Still, she said it appears that Oliver “does not fully understand what’s happening here. These type of things he posted brings into question the very being of those of us who are transgender. This isn’t something we’ve chosen. This is authentically who we are.”

She said she hopes Oliver will make good on his promise to pursue discussions with her and with young people, and perhaps as a city councilor advocate for programs supporting transgender people. 

Oliver also approached a number of New Bedford High School students to say that he meant no harm. He reached out to shake the hands of one student, but they did not take Oliver’s hand.

Student Av Acevedo told a reporter Oliver was a “sick person” who should have apologized to students right there, rather than saying he would soon release a statement of apology. 

Roughly 100 New Bedford High School students walked out of class shortly before 1 p.m. Friday in protest. Some continued the demonstration at City Hall, as officials gathered for Oliver’s swearing in at 6 p.m. 

Oliver led a seven-candidate field in the preliminary special election in January and topped Carmen Amaral, also a political newcomer, in the final election last month. With a 6.8% turnout, Oliver won 57% of the vote.

Days before the election, the Coalition for Social Justice, a progressive advocacy group backing Amaral, put out a statement condemning Oliver for six posts that appeared on his personal Facebook page between 2019 and 2022. Three of them targeted transgenderism.

One, captioned “How women have changed over the years,” shows a series of four cartoon images of a nude woman’s torso depicting a transition from the 1970s, 1980s, 1990s to the 2000s. As the decades unfold, the triangle of pubic hair shrinks to vanishing only to be replaced, in the final step, by male genitalia. 

Another meme on transgenderism shows a slogan on a car window: “Teach Kids to Change Gears Not Genders.” 

Another post shows a Black man at a urinal in a public bathroom next to a white person with long, blond hair in a pink skirt. The slogan: “WHEN YOU REGRET VOTING DEMOCRAT.” 

As students began their walkout Friday, Mayor Jon Mitchell posted a statement to Facebook criticizing Oliver.

“I have reviewed the crude images posted on Facebook by City Councillor-elect Shawn Oliver that purport to comment on transgender rights,” Mitchell said. “I want to make clear that I categorically condemn the postings … Coming from an individual who is about to assume public office, they are especially abhorrent.”

A School Committee member at the protest, freshman representative Melissa Costa, also condemned the posts.

“I absolutely denounce any meme that targets disenfranchised and marginalized people,” she said.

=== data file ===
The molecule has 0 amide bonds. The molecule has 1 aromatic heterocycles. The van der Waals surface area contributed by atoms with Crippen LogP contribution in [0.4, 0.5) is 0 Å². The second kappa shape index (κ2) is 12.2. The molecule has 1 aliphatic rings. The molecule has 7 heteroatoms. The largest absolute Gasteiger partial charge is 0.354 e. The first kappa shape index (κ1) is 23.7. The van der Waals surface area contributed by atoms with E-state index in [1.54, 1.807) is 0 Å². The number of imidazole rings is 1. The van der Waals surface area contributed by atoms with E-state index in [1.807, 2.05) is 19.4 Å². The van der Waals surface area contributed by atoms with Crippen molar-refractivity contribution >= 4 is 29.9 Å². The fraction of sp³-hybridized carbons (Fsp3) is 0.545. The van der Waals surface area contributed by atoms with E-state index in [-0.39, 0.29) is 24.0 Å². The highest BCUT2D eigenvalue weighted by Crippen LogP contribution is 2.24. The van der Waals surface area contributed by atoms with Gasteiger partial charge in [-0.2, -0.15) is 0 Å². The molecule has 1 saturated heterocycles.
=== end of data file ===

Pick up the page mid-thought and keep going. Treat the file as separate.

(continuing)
At-large Councilor Shane Burgo, who was also at the protest, told a reporter that “it’s important for my new colleague to understand [that he is] filling the seat for all of New Bedford,” and when constituents call you on your conduct, “you have to learn to answer.”

In the interview Monday evening, Oliver said he hoped some good would come of this.

“I would hope all of it would be constructive,” he said. “We learn from our life experiences. This is a life experience.”

Editor’s note: This report was updated on March 7, 2023, to include additional comments about Ward 3 City Councilor Shawn Oliver’s apology.

Reporter Colin Hogan contributed to this report. Email Arthur Hirsch at Email Colin Hogan at

Join the Conversation


  1. His apology is only as good as his actions. His negative remarks indicates what’s in his heart and his mind and highly doubt that he has really changed.

  2. If Mr. Oliver’s apology were sincere, he should have offered it immediately, face to face to the people who were there to protest. Instead, he took the coward’s way out by responding that he would issue a written apology later.

    I hope that he will learn a lesson from this and try to understand why his actions were so offensive…not just to the LGBTQ community, but to all of us.

    While I want to believe he will not let his personal views impact his judgement in his new role as City Councilor, Mr. Oliver faces a steep uphill climb to prove otherwise.

    In my opinion, he also needs to address the biased responses on social media of many of his supporters. By remaining silent when he reads such statements as, “They were only memes, and he has a right to post whatever he wants,” Councilor Oliver is encouraging others to perpetuate the hate.

Leave a comment

Your email address will not be published. Required fields are marked *